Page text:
Tuesday, February 1, 2011

The Power of the Testimonial

A while back a story was related to me about a someone a friend of ours knew who was in the market for a new car. It seems her old Ford van had been giving her nothing but trouble; always in the shop for expensive repairs. This woman perused Consumer Reports discovering that the Toyota van received high ratings for safety, fuel economy and dependability. But before making her decision, she asked a friend who, unexpectedly, strongly discouraged her, saying: “Oh my, I’ve heard the Toyota’s are nothing but trouble; I know someone who owns one and they hate it”.

So, even after all the trouble she had experienced with her Ford, purchased another Ford van instead of the Toyota.

This is the power of the testimonial and it influences our decision making both above and below the conscious level. We see it in every aspect of our lives, from deciding whether to purchase a lottery ticket to selecting a life partner. Though often mountains of objective data may be available to us, we quite often come to our decisions by emotional reasons – and often, based heavily on the power of testimonials.

We like to think of ourselves as informed, astute consumers; that our choices are rational and well thought out. But even after balancing pros and cons, the fact remains that we generally adhere closely to products or concepts that are familiar to us. For example, marketing research substantiates that customers overwhelmingly prefer Tylenol brand pain reliever over its exact chemical equivalent, generic Acetaminophen. Even in accepting the fact that the generic costs significantly less, the Tylenol brand is more often perceived as “better”.

As I pointed out in my review of Barry Schwartz's book, “The Paradox of Choice”, decision making can create stress for us. We struggle on various levels with the possibility of making an incorrect decision. Psychologists even have a term for how we deal with the conflicts of decision making: Cognitive Dissonance. Even after we have decided, a whole set of psychological processes come into play which we use to justify in our minds that the decision we have come to was the right one. Our motivation to quell the dissonance wherever possible can be very strong.

Because testimonials are so powerful in our decision making process, we frequently seek out the opinions of people we like and trust. An entire industry, advertising and sales, has been developed to prod our decision making and making us feel good about parting with our hard earned money. More often than not, emotions, not rationality, are what carry the decision.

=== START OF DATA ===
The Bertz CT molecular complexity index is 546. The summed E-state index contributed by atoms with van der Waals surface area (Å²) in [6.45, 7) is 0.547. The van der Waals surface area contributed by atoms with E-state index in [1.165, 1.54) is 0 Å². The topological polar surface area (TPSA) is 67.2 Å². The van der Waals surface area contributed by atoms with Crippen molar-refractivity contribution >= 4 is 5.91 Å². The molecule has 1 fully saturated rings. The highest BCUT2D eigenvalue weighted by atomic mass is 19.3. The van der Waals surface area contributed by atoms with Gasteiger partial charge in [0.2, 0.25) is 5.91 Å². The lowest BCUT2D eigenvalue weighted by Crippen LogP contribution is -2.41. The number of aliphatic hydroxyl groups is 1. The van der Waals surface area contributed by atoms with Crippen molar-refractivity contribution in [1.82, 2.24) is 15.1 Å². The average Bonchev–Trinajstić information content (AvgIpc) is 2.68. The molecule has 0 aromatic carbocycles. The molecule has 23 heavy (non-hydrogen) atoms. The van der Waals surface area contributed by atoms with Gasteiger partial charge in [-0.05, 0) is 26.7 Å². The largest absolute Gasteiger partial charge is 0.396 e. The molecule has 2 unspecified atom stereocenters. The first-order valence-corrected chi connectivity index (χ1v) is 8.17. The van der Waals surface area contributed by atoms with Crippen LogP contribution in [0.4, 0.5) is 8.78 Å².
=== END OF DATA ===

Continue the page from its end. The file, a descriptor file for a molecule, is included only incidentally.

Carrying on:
The power of testimonials often comes to the forefront during our elections process. We tend to associate with people who act and think similarly to us. In recalling the most recent elections, how little political advertising contained any comparative statistics to support the assertions of one view over another. Where scant statistical comparisons provided, did we discount the “facts” from the candidate or position we opposed yet accept them from the candidate we already supported? It is more likely the case that political advertising serves to support the decision we had already made than change our view dramatically.

I recently attended another debate between a theologian and an Atheist; the topic of question; whether or not there exist life after death. From the theologian’s standpoint, the accounts of people who have experienced visions and feelings from Near Death Experiences (NDE) formed the basis of his position that there must be life after death. Many of these testimonials are quite compelling when viewed individually. But they remain personal anecdotes, experiences beyond our own and which likely have other origins that can be explained through medical and scientific causes. In decisions such as these, often the only basis on which we are able to decided relies entirely on faith alone.

The fact remains that our brains often are not very adept at separating objective analytical data from our perceptions, our expectations from the broader ramifications we hope will come from those decisions – specifically, how we will “feel” about the choices we make. Whether we notice or not, we rely on testimonials which are abundantly available to us.

After all, can 20,697 physicians be wrong?

24 comments:

Elisabeth said...

I suppose it's easier to trust the advice of a friend or someone we know, however limited and biased, than to weigh up a pile of conflicting information and decide for ourselves.

Perhaps after all, most of us are sheep at heart. Thanks, Robert.

crnelius said...

I'm not sure if I liked this post or not... I guess I'll wait until after my Father reads it and see what he thinks. **grin**

DJan said...

I know they sway me, so I try to stay away from testimonials and make my own decisions. But they do seep in, and it rankles me to think I am being manipulated!

Robert the Skeptic said...

Elizabeth It is often wise to seek the counsel of someone whose opinion we trust. Remember that sometimes people close to us can see things in a perspective when our own vision may be clouded by our own emotions.

Crnelius Yes, do have him mull it over then tell us what he thinks. (*chuckles*)

DJan It really is quite impossible to be completely rational and eliminate the emotional component. Our thought processes are naturally influenced by many factors we do not overtly recognize. In the end we need to have a way to accept the decisions we have come to, possibly defend them if need be.

alwaysinthebackrow said...

The other side of this issue is that "facts" can also be manipulated to support a particular position. Statistics are notoriously subject to this, used by those who have a stake in whatever debate we may be having in politics, consumer purchases, faith, or even dating. It is difficult to believe anything these days with all of the marketing and political targeting-so why not look to friends for the personal experience side of the issue?